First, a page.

According to his family, the father mixed a store-bought kratom supplement with orange juice and sat down with his wife and son to eat his last meal.
Attorneys representing his family at mctlaw say that on November 19, 2020, at a dinner table in Georgia, Peter McPherson began shaking before collapsing and passing out. His wife and son tried CPR on him before he was taken to a nearby hospital in Chatsworth, about 85 miles north of Atlanta, where he was pronounced dead.
The Gordon County Medical Examiner ruled that McPherson died of “acute mitragyn (kratom) toxicity,” according to a new wrongful-death lawsuit filed by her family in Gwinnett County.
Now, the family is suing the manufacturers, distributors and sellers of the specialty kratom product McPherson bought before she died, Expert Kratom powder, and says they are to blame, the complaint says.
“Peter and I dreamed of growing old together and playing with our grandchildren,” his widow Cassandra McPherson told McClatchy News on Dec. 12. “These dreams are replaced by sadness and emptiness.”
“I just hope that others don’t go through what we suffered because of kratom,” McPherson said.
McClatchy News reached out to Expert Botanicals, which makes Expert Kratom powder and is named as one of the defendants, for comment on Dec. 12 and did not immediately receive a response.
Kratom, which is often sold as a dietary or herbal supplement, is becoming increasingly popular in the United States and caused 91 deaths between July 2016 and December 2017, according to a 2019 report by the Centers for Disease Control and Prevention.
what is kratom
Mitragyna speciosa, or kratom, is a plant from Southeast Asia that has not been approved for any use by the Food and Drug Administration.
The FDA says it may expose those who consume it to “risks of addiction, abuse, and dependence” and warns against use after receiving “concerning reports” about its safety.
According to the CDC, in small doses, kratom can produce stimulant effects. If taken in higher doses, it can produce opioid-like effects.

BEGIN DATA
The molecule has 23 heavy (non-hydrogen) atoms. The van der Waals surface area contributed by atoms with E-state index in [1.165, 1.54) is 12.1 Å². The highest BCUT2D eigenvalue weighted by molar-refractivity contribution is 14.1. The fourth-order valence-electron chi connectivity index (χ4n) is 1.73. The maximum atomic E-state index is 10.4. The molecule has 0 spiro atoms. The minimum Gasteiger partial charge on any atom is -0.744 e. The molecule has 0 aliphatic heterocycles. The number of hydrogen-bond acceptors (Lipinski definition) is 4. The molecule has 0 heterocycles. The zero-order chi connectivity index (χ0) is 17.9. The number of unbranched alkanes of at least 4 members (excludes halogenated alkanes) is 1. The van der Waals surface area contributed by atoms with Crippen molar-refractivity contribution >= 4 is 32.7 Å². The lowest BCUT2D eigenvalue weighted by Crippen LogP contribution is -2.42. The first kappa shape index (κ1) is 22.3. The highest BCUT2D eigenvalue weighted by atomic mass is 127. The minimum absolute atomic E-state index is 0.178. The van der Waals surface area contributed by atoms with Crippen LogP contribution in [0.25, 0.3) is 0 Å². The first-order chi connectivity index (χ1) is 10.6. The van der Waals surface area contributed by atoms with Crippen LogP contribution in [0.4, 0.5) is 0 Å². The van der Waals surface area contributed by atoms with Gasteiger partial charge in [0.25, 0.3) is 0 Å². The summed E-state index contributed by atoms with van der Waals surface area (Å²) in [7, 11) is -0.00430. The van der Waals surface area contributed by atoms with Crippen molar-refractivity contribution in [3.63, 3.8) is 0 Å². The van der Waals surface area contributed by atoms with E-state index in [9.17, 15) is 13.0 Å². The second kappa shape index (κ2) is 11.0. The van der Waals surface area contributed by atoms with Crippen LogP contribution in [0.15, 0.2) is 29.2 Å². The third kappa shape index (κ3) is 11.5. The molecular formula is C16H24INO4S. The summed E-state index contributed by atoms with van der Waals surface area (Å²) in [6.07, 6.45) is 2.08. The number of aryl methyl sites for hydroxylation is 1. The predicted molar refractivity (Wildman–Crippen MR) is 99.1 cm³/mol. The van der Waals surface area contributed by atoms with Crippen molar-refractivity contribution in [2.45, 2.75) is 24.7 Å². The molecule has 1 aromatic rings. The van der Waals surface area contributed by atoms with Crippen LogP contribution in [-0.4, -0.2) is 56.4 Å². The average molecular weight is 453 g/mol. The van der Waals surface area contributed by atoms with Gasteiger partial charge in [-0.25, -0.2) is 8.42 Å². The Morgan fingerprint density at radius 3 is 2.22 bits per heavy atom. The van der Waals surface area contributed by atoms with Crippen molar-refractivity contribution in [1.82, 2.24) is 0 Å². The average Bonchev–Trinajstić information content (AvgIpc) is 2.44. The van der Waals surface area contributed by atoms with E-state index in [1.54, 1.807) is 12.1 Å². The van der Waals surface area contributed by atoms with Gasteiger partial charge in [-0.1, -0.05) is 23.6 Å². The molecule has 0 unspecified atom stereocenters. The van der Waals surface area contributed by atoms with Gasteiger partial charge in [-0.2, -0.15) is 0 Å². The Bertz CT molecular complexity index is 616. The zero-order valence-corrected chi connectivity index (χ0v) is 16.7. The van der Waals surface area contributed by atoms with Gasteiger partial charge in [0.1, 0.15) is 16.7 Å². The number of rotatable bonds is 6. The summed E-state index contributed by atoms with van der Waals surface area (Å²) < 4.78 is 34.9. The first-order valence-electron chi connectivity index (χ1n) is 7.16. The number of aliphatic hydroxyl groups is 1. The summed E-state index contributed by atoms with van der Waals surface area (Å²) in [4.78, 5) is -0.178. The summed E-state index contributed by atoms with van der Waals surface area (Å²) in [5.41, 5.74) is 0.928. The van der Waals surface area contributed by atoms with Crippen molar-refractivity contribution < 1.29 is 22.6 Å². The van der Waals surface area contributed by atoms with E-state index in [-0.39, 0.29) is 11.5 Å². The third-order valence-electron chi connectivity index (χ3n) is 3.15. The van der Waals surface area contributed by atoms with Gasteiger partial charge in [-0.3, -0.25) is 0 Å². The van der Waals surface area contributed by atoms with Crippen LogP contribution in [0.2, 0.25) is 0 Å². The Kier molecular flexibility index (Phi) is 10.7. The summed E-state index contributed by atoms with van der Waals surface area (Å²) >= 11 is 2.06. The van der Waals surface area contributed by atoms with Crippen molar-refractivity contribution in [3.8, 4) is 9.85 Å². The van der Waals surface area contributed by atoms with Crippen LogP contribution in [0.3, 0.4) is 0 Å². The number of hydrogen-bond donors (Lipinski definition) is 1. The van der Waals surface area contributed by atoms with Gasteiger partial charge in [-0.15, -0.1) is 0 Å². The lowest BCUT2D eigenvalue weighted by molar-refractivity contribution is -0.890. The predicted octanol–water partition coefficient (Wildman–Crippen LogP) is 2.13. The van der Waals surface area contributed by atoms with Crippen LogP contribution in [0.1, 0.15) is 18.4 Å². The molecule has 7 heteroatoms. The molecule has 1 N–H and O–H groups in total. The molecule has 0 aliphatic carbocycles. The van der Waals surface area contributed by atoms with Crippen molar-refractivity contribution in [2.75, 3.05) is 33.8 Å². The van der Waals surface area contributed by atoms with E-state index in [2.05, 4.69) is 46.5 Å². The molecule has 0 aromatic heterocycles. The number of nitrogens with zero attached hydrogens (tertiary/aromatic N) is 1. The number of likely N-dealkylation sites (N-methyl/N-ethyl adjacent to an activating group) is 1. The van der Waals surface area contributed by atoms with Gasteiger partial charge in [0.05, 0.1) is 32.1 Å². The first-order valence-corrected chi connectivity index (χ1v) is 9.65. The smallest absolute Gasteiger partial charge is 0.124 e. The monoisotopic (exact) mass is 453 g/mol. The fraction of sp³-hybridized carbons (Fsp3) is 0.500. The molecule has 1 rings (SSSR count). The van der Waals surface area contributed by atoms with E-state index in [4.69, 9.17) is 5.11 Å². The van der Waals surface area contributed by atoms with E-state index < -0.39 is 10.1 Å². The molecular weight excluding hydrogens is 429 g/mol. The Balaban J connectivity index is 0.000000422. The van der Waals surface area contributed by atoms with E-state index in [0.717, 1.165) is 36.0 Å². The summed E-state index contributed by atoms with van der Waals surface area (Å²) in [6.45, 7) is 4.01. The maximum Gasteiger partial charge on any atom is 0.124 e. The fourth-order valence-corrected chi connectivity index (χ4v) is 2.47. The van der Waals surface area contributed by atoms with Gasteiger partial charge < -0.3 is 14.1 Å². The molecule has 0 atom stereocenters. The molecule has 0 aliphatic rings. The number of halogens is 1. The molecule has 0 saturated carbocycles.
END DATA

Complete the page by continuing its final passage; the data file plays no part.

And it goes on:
“The kratom industry has become so profitable that they are going after big tobacco, hiring lobbyists working to keep the kratom market open for business,” McPherson, who is representing the McPherson family, told McClatchy News in a statement to McClatchy News. Statement dated December 12.
“Consumers should be warned that kratom is not safe and has never been approved for human consumption,” Abolins said.
McPherson was 43 when he died after taking kratom, according to the obituary.
Under Georgia law, any Kratom sold in the state is required to have a label with information about the product, including any “precautionary” statements regarding its safety.
The defendants named in the suit are accused of marketing and selling kratom products “based on unsubstantiated and misleading claims regarding the safety and ability to treat, cure or prevent medical conditions and diseases.”
The kratom product McPherson consumed, Expert Kratom, lacked safety warnings about the risks of abuse, dependence, addiction, overdose and death, according to the complaint.
In addition, it was marketed as a “safe and effective alternative to prescription anxiety and/or pain medications,” the complaint states.
Had McPherson been properly warned of the potential safety risks, he “would not have consumed the levels of toxic mitraginine that ultimately killed him,” according to the complaint.
The lawsuit accuses the defendants of failing to comply with Georgia law in the sale and marketing of Kratom products and of negligence on several counts.
He is demanding a trial by jury.
Cassandra McPherson told McClatchy News that her husband’s death made the holidays “especially difficult.”
“Peter was an only child and it took a toll on his parents,” he said. “Her granddaughter Evelyn will never meet her grandfather!”
“While nothing will bring Peter McPherson back, his family hopes that the truth about kratom can stop these tragedies,” said Abolins, the family’s attorney.
Attorneys at mctlaw have filed kratom-related wrongful-death lawsuits in five different states, according to a Dec. 12 news release.
Ultimately, scientists are still trying to fully understand kratom because research on the drug is “relatively new,” according to the National Institute on Drug Abuse.